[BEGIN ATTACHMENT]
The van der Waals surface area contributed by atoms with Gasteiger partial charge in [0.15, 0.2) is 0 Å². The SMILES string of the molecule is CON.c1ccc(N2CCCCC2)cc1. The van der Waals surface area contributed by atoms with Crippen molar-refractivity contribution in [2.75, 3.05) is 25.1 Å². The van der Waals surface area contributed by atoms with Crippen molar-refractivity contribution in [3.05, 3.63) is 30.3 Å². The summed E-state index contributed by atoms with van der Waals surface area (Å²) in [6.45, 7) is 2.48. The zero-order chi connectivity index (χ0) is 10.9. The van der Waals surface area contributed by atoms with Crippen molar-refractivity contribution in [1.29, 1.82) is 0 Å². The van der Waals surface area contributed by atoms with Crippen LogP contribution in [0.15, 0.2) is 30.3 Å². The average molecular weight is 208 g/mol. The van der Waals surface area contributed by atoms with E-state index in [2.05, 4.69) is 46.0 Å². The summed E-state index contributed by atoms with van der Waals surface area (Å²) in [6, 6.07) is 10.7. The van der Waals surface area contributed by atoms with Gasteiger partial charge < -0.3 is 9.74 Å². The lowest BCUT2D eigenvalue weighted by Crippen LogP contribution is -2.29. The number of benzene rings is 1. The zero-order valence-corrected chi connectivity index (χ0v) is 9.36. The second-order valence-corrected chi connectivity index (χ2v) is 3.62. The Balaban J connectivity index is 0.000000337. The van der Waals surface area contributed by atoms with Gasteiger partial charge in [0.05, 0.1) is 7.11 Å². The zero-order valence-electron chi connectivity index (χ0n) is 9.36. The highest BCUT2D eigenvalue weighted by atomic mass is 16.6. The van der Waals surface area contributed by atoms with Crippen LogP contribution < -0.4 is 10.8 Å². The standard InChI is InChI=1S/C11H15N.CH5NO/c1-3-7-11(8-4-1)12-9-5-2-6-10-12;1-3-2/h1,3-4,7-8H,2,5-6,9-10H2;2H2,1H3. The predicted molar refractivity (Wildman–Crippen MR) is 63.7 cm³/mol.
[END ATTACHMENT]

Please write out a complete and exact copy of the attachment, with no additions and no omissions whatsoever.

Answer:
The van der Waals surface area contributed by atoms with Gasteiger partial charge in [0.15, 0.2) is 0 Å². The SMILES string of the molecule is CON.c1ccc(N2CCCCC2)cc1. The van der Waals surface area contributed by atoms with Crippen molar-refractivity contribution in [2.75, 3.05) is 25.1 Å². The van der Waals surface area contributed by atoms with Crippen molar-refractivity contribution in [3.05, 3.63) is 30.3 Å². The summed E-state index contributed by atoms with van der Waals surface area (Å²) in [6.45, 7) is 2.48. The zero-order chi connectivity index (χ0) is 10.9. The van der Waals surface area contributed by atoms with Crippen molar-refractivity contribution in [1.29, 1.82) is 0 Å². The van der Waals surface area contributed by atoms with Crippen LogP contribution in [0.15, 0.2) is 30.3 Å². The average molecular weight is 208 g/mol. The van der Waals surface area contributed by atoms with E-state index in [2.05, 4.69) is 46.0 Å². The summed E-state index contributed by atoms with van der Waals surface area (Å²) in [6, 6.07) is 10.7. The van der Waals surface area contributed by atoms with Gasteiger partial charge < -0.3 is 9.74 Å². The lowest BCUT2D eigenvalue weighted by Crippen LogP contribution is -2.29. The number of benzene rings is 1. The zero-order valence-corrected chi connectivity index (χ0v) is 9.36. The second-order valence-corrected chi connectivity index (χ2v) is 3.62. The Balaban J connectivity index is 0.000000337. The van der Waals surface area contributed by atoms with Gasteiger partial charge in [0.05, 0.1) is 7.11 Å². The zero-order valence-electron chi connectivity index (χ0n) is 9.36. The highest BCUT2D eigenvalue weighted by atomic mass is 16.6. The van der Waals surface area contributed by atoms with Crippen LogP contribution < -0.4 is 10.8 Å². The standard InChI is InChI=1S/C11H15N.CH5NO/c1-3-7-11(8-4-1)12-9-5-2-6-10-12;1-3-2/h1,3-4,7-8H,2,5-6,9-10H2;2H2,1H3. The predicted molar refractivity (Wildman–Crippen MR) is 63.7 cm³/mol.